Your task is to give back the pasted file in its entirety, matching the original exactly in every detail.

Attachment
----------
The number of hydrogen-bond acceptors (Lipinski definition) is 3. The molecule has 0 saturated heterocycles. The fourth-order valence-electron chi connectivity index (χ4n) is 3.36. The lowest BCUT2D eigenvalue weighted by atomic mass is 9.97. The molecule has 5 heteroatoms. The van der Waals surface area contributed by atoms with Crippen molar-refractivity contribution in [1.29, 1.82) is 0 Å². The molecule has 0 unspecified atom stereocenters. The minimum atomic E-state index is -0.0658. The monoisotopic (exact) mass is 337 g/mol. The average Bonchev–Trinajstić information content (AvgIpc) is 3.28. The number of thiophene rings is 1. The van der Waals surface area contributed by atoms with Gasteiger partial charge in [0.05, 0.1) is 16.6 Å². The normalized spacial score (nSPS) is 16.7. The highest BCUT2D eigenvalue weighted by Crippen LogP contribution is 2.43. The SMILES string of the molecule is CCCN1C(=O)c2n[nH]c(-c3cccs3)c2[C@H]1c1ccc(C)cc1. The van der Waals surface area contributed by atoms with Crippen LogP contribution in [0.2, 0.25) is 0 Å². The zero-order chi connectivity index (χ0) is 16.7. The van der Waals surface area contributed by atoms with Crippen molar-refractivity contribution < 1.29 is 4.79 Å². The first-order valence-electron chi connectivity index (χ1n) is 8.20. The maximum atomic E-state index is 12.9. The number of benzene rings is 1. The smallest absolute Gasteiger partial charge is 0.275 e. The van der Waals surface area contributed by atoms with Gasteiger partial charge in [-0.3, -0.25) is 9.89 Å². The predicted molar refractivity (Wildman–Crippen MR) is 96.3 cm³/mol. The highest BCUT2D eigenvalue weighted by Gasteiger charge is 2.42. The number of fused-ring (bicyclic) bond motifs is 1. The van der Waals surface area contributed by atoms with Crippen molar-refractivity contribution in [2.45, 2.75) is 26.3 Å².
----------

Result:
The number of hydrogen-bond acceptors (Lipinski definition) is 3. The molecule has 0 saturated heterocycles. The fourth-order valence-electron chi connectivity index (χ4n) is 3.36. The lowest BCUT2D eigenvalue weighted by atomic mass is 9.97. The molecule has 5 heteroatoms. The van der Waals surface area contributed by atoms with Crippen molar-refractivity contribution in [1.29, 1.82) is 0 Å². The molecule has 0 unspecified atom stereocenters. The minimum atomic E-state index is -0.0658. The monoisotopic (exact) mass is 337 g/mol. The average Bonchev–Trinajstić information content (AvgIpc) is 3.28. The number of thiophene rings is 1. The van der Waals surface area contributed by atoms with Gasteiger partial charge in [0.05, 0.1) is 16.6 Å². The normalized spacial score (nSPS) is 16.7. The highest BCUT2D eigenvalue weighted by Crippen LogP contribution is 2.43. The SMILES string of the molecule is CCCN1C(=O)c2n[nH]c(-c3cccs3)c2[C@H]1c1ccc(C)cc1. The van der Waals surface area contributed by atoms with Crippen LogP contribution in [0.2, 0.25) is 0 Å². The zero-order chi connectivity index (χ0) is 16.7. The van der Waals surface area contributed by atoms with Crippen molar-refractivity contribution < 1.29 is 4.79 Å². The first-order valence-electron chi connectivity index (χ1n) is 8.20. The maximum atomic E-state index is 12.9. The number of benzene rings is 1. The smallest absolute Gasteiger partial charge is 0.275 e. The van der Waals surface area contributed by atoms with Gasteiger partial charge in [-0.3, -0.25) is 9.89 Å². The predicted molar refractivity (Wildman–Crippen MR) is 96.3 cm³/mol. The highest BCUT2D eigenvalue weighted by Gasteiger charge is 2.42. The number of fused-ring (bicyclic) bond motifs is 1. The van der Waals surface area contributed by atoms with Crippen molar-refractivity contribution in [2.45, 2.75) is 26.3 Å².